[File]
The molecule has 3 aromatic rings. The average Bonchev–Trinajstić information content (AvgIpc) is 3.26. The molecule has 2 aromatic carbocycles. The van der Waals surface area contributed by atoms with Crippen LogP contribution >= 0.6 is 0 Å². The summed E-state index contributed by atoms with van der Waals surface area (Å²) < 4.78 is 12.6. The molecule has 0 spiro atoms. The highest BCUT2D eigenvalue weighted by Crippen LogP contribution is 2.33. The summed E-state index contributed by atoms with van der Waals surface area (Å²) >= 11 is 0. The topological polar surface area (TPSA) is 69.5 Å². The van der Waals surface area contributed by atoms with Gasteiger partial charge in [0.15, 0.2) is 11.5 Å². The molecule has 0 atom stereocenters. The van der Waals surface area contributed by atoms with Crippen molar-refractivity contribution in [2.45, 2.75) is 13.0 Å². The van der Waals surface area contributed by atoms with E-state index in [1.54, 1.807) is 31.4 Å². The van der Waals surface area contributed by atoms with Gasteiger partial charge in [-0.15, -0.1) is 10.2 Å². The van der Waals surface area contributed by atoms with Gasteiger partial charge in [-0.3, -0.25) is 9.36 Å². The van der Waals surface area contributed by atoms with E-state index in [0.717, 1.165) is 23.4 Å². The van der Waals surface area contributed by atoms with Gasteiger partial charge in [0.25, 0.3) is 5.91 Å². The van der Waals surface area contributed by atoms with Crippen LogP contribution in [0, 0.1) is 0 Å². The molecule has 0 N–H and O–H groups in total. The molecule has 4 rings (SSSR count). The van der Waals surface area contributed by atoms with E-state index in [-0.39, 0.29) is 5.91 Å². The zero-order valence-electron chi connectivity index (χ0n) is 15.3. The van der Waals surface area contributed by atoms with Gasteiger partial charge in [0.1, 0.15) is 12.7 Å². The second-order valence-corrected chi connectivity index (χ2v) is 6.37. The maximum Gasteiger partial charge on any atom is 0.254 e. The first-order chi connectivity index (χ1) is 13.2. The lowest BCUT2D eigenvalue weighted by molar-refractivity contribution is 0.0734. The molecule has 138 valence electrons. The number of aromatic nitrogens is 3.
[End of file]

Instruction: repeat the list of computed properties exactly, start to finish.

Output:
The molecule has 3 aromatic rings. The average Bonchev–Trinajstić information content (AvgIpc) is 3.26. The molecule has 2 aromatic carbocycles. The van der Waals surface area contributed by atoms with Crippen LogP contribution >= 0.6 is 0 Å². The summed E-state index contributed by atoms with van der Waals surface area (Å²) < 4.78 is 12.6. The molecule has 0 spiro atoms. The highest BCUT2D eigenvalue weighted by Crippen LogP contribution is 2.33. The summed E-state index contributed by atoms with van der Waals surface area (Å²) >= 11 is 0. The topological polar surface area (TPSA) is 69.5 Å². The van der Waals surface area contributed by atoms with Gasteiger partial charge in [0.15, 0.2) is 11.5 Å². The molecule has 0 atom stereocenters. The van der Waals surface area contributed by atoms with Crippen molar-refractivity contribution in [2.45, 2.75) is 13.0 Å². The van der Waals surface area contributed by atoms with E-state index in [1.54, 1.807) is 31.4 Å². The van der Waals surface area contributed by atoms with Gasteiger partial charge in [-0.15, -0.1) is 10.2 Å². The van der Waals surface area contributed by atoms with Gasteiger partial charge in [-0.3, -0.25) is 9.36 Å². The van der Waals surface area contributed by atoms with E-state index in [0.717, 1.165) is 23.4 Å². The van der Waals surface area contributed by atoms with Gasteiger partial charge in [0.25, 0.3) is 5.91 Å². The van der Waals surface area contributed by atoms with Crippen LogP contribution in [0, 0.1) is 0 Å². The molecule has 0 N–H and O–H groups in total. The molecule has 4 rings (SSSR count). The van der Waals surface area contributed by atoms with E-state index in [-0.39, 0.29) is 5.91 Å². The zero-order valence-electron chi connectivity index (χ0n) is 15.3. The van der Waals surface area contributed by atoms with Gasteiger partial charge in [0.1, 0.15) is 12.7 Å². The second-order valence-corrected chi connectivity index (χ2v) is 6.37. The maximum Gasteiger partial charge on any atom is 0.254 e. The first-order chi connectivity index (χ1) is 13.2. The lowest BCUT2D eigenvalue weighted by molar-refractivity contribution is 0.0734. The molecule has 138 valence electrons. The number of aromatic nitrogens is 3.